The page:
On 27 December 2016, Prime Minister Narendra Modi laid the foundation stone for the Char Dham highway project in Dehradun, Uttarakhand. The project, estimated to cost Rs 12,000 crore, aims to improve road connectivity to four revered Hindu pilgrimage sites in the Himalayas. It involves widening 900 kilometres of national highways leading to the Char Dham spots—Gangotri, Yamunotri, Badrinath and Kedarnath. The government’s stated goal is to make the journey to these sites safer and faster by building all-weather roads as well as a series of tunnels, bypasses and bridges.
A day before the inauguration, Modi tweeted that the Char Dham highway project will give a “strong boost” to connectivity and tourism in the region. “I assure you that whenever you will come for Kedarnath, Badrinath yatra, you will remember this government and Nitin ji like Shravan is remembered,” Modi said at the inauguration. He was referring to Nitin Gadkari, the union minister for road transport and highways, and Shravan, a character in the Ramayana known for taking his aged parents to pilgrimage sites despite great obstacles.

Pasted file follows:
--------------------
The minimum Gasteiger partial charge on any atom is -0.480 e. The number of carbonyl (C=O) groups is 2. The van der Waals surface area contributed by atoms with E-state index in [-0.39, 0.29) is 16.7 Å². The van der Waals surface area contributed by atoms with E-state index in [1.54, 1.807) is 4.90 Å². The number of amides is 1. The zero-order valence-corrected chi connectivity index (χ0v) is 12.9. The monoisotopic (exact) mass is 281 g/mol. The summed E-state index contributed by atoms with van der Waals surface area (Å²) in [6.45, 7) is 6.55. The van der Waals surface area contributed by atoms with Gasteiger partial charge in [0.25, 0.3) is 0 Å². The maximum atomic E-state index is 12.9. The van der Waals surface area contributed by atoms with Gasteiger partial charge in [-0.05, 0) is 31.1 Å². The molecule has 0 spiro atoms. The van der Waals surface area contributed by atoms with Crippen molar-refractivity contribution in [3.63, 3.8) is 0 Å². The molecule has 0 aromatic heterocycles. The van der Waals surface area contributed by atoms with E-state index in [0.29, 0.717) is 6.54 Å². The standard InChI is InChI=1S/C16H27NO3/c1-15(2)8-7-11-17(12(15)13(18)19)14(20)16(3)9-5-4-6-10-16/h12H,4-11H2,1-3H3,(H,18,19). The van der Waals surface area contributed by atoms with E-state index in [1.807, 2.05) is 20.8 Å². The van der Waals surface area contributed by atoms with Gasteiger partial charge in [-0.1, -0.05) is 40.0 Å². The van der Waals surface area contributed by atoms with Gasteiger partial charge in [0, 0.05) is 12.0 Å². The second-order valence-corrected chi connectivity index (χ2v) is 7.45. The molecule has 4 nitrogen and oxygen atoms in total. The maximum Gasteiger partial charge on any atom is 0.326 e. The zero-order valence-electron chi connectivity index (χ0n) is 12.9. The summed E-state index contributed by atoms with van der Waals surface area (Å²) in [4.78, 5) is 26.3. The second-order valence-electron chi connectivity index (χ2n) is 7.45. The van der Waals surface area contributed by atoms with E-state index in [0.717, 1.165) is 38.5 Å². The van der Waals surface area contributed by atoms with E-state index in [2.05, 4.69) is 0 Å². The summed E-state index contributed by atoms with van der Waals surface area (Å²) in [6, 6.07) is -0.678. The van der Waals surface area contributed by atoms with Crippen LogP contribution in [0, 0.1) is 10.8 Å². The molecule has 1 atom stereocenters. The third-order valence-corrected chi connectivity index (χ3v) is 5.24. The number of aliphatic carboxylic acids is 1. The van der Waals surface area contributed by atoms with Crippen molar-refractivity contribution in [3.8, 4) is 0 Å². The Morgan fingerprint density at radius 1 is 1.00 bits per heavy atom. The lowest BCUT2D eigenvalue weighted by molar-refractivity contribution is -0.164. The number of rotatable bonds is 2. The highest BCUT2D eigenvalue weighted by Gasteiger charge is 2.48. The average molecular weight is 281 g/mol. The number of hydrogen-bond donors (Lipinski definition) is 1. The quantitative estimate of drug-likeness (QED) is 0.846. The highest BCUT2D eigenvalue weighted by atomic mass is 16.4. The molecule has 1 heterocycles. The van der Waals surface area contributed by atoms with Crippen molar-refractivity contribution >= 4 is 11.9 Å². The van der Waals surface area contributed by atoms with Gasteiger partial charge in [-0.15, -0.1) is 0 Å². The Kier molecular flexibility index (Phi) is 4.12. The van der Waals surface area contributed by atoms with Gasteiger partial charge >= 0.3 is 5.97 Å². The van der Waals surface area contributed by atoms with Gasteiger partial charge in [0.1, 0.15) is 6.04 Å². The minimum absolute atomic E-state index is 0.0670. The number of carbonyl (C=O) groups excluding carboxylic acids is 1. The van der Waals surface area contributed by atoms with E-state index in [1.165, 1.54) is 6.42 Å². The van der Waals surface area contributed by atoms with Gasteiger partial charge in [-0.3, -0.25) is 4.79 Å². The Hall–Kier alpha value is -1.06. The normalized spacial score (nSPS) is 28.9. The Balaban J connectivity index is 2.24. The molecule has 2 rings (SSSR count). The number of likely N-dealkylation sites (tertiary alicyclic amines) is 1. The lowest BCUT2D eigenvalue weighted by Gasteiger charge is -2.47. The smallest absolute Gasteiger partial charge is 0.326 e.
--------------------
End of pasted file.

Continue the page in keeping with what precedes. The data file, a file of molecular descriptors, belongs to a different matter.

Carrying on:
“This is the prime minister’s pet project,” Mallika Bhanot of Ganga Ahvaan, an environmental non-governmental organisation based in Uttarkashi, told me over the phone. “The Char Dham circuit is one of the most significant pilgrimage spots for Hindus and the road building is meant to increase religious tourism to the shrines.”
News reports have suggested that Modi may launch his campaign for the 2019 general elections from Kedarnath, an ancient shrine in the Garhwal Himalayas that is significant for many Hindus. The Prime Minister’s Office has reportedly been directly monitoring the Char Dham project, and the Bharatiya Janata Party government wanted it completed ahead of the general elections next year. Modi had announced a March 2019 deadline for the project, while Gadkari had set a more ambitious timeline, targeting completion by the end of this year and even urging the Ministry of Environment and Forests to expedite the necessary clearances. According to a government press release issued in March this year, the project has since been delayed—though the reason for this remains unclear—and is now likely to be completed by March 2020.
However, environmental organisations and activists have raised concerns about the project, stating that no environmental impact assessment (EIA) was conducted even though the highways are located in an eco-sensitive zone. They argue that the government has misused a technical loophole in the law to escape environmental scrutiny of the project. “Bypassing the whole EIA process was to execute the project faster without giving any consideration to the vulnerability and fragility of this disaster prone area,” Bhanot said.